Exxon Mobil Corp. (XOM) won a court order directing the Federal Energy Regulatory Commission to reconsider its denial of a bid to charge market rates on oil carried through the Pegasus pipeline.
The agency’s decision to reject the request was “unreasonable” because the Illinois-to-Texas pipeline doesn’t have the ability to control the market for transporting Canadian crude, the U.S. Court of Appeals ruled today. The 858-mile (1,381-kilometer) system handles 3 percent of the 2.2 million barrels Western Canada produces daily, the court said.
“The record shows that producers and shippers of Western Canadian crude oil have numerous competitive alternatives to Pegasus for transporting and selling their crude oil,” the three-judge panel said, returning the issue to the agency for reconsideration.
Mobil Pipeline, a unit of Irving, Texas-based Exxon Mobil, asked FERC for permission to charges uncapped rates in 2007. The decision may affect other pipeline operators that have announced plans to ship Canadian crude to the U.S. Enbridge Inc. (ENB) and Enterprise Products Partners LP (EPD) have requested the same type of rate structure for their Seaway system.
Exxon is “pleased with the decision,” Patrick Henretty, a spokesman, said in an e-mailed statement. He declined to comment on the case’s impact on other pipelines. The Pegasus line carries about 66,000 barrels of oil a day, according to the court.
Tamara Young-Allen, a spokeswoman for the commission, declined to comment on the ruling. The agency hasn’t allowed market-based rates on oil pipelines, although it has allowed them on lines that ship refined products such as gasoline, she said.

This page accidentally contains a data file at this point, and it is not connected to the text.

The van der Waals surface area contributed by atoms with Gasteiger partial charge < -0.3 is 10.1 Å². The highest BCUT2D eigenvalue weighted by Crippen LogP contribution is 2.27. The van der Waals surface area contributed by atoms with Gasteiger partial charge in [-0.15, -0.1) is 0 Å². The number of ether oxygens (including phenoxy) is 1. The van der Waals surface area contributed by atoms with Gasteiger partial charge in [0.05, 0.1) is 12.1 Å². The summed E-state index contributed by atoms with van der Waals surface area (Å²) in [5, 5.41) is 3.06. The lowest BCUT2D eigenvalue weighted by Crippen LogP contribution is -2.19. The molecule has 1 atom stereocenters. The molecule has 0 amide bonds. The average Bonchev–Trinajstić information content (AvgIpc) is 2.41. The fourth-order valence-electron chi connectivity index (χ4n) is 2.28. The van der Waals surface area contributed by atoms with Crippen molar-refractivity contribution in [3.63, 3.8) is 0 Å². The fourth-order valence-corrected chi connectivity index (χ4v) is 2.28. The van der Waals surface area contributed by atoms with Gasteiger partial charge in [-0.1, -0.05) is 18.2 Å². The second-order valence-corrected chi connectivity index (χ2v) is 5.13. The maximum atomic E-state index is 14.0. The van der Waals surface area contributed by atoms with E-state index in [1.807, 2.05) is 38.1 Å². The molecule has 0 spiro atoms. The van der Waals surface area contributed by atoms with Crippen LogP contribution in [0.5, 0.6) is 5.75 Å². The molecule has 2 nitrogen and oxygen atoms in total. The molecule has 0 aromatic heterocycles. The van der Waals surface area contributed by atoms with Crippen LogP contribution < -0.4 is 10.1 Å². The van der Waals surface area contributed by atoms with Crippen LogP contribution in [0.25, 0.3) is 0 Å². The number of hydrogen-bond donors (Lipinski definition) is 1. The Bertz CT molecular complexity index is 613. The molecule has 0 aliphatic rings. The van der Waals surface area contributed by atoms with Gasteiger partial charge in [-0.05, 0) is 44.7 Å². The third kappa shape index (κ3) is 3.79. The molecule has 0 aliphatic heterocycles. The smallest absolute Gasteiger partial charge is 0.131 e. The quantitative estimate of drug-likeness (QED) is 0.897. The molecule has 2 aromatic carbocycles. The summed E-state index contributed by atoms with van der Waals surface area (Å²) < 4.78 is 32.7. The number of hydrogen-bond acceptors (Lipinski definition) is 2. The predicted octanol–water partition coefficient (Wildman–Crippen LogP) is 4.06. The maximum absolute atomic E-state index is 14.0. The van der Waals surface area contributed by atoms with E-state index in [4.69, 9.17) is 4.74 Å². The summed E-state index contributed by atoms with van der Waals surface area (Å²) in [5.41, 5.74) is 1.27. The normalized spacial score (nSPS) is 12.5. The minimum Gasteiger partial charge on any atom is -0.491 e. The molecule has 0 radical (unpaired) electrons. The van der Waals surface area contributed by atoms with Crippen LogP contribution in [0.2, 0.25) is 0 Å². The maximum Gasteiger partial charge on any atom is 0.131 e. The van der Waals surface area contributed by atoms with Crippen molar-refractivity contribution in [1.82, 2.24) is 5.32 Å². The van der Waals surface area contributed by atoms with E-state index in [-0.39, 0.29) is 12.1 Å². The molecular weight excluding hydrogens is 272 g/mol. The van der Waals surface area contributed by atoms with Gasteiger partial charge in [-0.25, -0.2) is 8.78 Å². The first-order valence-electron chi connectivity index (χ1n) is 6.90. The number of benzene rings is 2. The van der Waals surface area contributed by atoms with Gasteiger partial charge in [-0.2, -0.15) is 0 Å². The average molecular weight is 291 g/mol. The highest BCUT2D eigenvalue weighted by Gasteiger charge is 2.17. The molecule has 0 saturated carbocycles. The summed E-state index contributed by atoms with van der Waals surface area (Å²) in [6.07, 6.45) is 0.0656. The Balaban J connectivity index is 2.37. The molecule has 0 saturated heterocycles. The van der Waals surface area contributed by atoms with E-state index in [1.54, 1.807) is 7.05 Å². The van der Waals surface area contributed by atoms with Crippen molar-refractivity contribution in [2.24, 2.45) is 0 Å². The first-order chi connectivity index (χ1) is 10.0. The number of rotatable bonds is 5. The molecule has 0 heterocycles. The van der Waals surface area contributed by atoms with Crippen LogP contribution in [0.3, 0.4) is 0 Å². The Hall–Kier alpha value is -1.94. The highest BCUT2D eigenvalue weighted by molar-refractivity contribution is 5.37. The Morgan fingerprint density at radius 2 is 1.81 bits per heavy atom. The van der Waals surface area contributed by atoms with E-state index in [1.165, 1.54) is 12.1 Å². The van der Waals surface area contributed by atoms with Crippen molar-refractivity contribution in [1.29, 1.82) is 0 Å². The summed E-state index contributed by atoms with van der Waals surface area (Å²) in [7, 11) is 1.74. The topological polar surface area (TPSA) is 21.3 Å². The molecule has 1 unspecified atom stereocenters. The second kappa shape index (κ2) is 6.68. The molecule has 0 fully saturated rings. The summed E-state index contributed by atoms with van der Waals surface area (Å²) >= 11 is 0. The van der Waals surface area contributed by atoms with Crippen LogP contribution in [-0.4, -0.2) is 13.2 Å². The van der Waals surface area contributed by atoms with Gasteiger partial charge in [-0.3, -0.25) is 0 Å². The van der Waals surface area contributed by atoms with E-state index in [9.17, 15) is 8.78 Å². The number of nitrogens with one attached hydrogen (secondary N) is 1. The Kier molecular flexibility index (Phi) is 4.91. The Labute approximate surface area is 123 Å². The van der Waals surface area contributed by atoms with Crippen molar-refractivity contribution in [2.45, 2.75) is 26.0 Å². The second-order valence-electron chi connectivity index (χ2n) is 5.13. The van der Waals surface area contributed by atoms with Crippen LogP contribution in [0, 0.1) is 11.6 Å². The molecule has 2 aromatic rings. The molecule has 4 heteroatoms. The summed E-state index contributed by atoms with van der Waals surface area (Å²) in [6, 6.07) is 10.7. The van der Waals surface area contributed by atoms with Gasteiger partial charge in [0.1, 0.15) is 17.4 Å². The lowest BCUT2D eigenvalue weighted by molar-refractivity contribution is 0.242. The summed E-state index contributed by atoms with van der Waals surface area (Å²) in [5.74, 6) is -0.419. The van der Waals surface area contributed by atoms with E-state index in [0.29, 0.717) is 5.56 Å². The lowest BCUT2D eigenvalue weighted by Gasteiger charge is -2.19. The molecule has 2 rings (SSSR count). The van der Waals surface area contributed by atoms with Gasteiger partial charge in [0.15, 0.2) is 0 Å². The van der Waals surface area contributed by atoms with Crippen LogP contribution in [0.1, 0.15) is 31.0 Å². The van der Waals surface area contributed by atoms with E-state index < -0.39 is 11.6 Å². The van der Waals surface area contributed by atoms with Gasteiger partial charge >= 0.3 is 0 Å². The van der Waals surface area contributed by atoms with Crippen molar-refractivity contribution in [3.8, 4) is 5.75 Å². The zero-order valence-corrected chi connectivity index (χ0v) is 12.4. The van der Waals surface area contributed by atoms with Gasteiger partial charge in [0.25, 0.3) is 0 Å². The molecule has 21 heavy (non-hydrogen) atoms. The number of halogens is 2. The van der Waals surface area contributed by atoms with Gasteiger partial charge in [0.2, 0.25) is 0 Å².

Unlike standard rates, pipelines with market-based rates can charge whatever the market will bear and change their rates without prior approval from the commission.
Oil producers challenged Pegasus’ request, saying it would give the pipeline operator too much control over transportation prices.
The agency denied Exxon’s request after concluding it had the ability to manipulate rates on Pegasus above competitive levels for a significant period of time because of the lack of competition, the court said.
“The commission jumped the rails by treating the Pegasus pipeline as the rough equivalent of a bottleneck or essential facility for transportation of Western Canadian crude,” Circuit Judge Brett Kavanaugh wrote for the court. “The record thoroughly undermines FERC’s conclusion.”
Other Rate Seekers
In the five years since Pegasus applied for the rate, two other pipelines have been announced that would carry Canadian crude to refiners on the U.S. Gulf Coast.
TransCanada Corp. (TRP)’s Keystone XL pipeline would carry about 830,000 barrels a day from Canada’s oil-sands region to the Gulf. Enbridge plans to ship 850,000 barrels a day to Texas using its Canadian Mainline system and the Seaway pipeline, which it co-owns with Enterprise, the biggest U.S. pipeline operator.
Enbridge and Enterprise have applied for a market-based tariff on the Seaway pipeline, which connects an oil-storage hub at Cushing, Oklahoma, with refineries in Houston. The request has has drawn protests from more than a dozen oil producers and trade groups. TransCanada hasn’t said what rates it will seek on the Keystone line.
The court’s decision on the Pegasus pipeline could affect how the commission decides Seaway and other pipeline tariff requests, said Jack Semrani, an attorney with Ballard Spahr LLP in Washington.
The full impact won’t be known until the agency decides whether to appeal, said Semrani, who represents a group protesting the Seaway tariff request.
“If FERC doesn’t appeal this and this becomes the law, then FERC is going to have to be more careful in withholding market-based rates,” Semrani said in a phone interview today.
TransCanada hasn’t applied for rates on the Keystone line and can’t speculate what form they might take, Shawn Howard, a TransCanada spokesman, wrote in an e-mailed message. Rick Rainey, a spokesman for Enterprise, declined to commented on the company’s tariff request.